By Teresa Murphy
THE retro brown-brick facade remains and crowds still queue for fish ‘n’ chips at peak holiday times, but much has changed at Balnarring Beach’s general store.
Now called Tulum Store, after Balnarring’s original name*, the historic store and cafe was reincarnated in 2016, closing for six months for extensive renovations and reopening for summer.
It was a baptism by fire for new owner Cath Haylock, who oversaw the makeover with local tradies, created new menus, hired staff and dealt with the summer chaos – all while being a mum of two young kids.
Tulum Store is a sleek, modern cafe, takeaway and general store with blonde wood interiors, replica design furnishings, kids’ play area, and landscaped courtyard with black timbers and red seats, serving food with a focus on fresh, locally grown ingredients and largely homemade, and coffee.
“One of the most amazing things has been hearing all the stories about the general store and holidaying at Balnarring Beach, going back generations,” Ms Haylock says. “You could write a book about this place. I think some people were concerned that the general store of the Balnarring Beach they know and love was going, but the feedback has been great.”
Before buying the business, Ms Haylock, 43, owned the Balnarring Laundrette in the village for 18 months.
She was folding sheets one day and pondering her 10-year plan (she likes a plan) when she realised “do I really want to be folding sheets for the next eight years?”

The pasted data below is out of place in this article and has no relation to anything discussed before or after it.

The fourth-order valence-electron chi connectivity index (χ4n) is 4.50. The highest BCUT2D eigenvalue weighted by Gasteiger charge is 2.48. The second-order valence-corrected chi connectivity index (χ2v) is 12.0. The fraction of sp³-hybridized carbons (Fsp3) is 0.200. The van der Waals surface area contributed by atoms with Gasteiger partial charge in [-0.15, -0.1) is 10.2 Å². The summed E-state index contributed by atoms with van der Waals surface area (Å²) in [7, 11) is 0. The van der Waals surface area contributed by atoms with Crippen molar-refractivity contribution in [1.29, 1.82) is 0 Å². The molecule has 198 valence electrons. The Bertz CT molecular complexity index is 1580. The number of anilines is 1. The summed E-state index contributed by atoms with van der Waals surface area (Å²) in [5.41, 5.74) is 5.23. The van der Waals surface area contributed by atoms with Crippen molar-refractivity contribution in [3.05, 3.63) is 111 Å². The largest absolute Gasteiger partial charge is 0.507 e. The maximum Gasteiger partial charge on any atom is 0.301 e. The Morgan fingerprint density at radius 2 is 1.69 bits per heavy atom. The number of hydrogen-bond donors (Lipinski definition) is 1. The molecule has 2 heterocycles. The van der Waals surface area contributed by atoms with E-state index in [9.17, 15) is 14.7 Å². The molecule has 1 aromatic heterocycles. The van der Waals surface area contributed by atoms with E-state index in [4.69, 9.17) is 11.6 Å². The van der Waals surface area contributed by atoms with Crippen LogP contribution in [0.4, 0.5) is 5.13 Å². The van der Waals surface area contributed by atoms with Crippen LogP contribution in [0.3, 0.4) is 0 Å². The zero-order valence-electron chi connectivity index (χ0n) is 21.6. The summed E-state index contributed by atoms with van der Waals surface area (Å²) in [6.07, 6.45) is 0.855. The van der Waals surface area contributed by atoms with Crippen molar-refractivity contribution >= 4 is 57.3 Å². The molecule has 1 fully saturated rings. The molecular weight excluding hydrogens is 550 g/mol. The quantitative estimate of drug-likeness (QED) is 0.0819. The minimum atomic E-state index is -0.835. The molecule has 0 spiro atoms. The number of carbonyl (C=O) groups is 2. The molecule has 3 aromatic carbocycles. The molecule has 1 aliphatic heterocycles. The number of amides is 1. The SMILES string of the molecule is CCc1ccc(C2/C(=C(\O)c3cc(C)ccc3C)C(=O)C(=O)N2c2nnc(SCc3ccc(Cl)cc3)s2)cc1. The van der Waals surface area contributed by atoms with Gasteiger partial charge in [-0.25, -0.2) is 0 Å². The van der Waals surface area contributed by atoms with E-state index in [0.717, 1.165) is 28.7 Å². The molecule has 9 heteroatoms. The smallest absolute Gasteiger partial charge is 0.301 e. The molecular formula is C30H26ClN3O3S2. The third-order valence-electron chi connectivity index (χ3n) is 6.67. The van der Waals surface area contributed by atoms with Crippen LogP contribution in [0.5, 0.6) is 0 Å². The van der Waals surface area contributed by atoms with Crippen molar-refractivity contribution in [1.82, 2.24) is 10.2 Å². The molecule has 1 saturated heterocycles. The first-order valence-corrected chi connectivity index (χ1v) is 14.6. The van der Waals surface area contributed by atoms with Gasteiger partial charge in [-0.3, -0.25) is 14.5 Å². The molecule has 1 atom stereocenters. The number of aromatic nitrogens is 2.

Seeing the potential of the old-style general store and cafe at Balnarring Beach, with its three camp grounds in a 70-hectare reserve and growing permanent population, Ms Haylock made an offer which the owners of 11 years finally accepted.
Running the general store is the realisation of a long-held dream, as she and her parents owned Sorrento’s Koonya general store from 1997 to 2001.
Ms Haylock then briefly worked in Queensland, then at a nursery in Pearcedale, where she met her husband, Chris, who died of cancer in 2012, aged 43.
She says Tulum Store allows her to structure life around her two children, who attend Red Hill Consolidated (the family lives behind the store).
After the exhausting summer, Ms Haylock and her children went to Hawaii, where she buys “far-from-daggy” Hawaiian shirts, which are sold in the store along with skincare products, peninsula gourmet food, general food staples and buckets and spades.
The store will close for August and rusted-on customers, such as the “grumpy old men” who meet early every day, will have to venture further afield for a month to solve the problems of the world.
*Banlnarring Beach was originally known as Tulum Beach. Tulum is Bunerong for duck.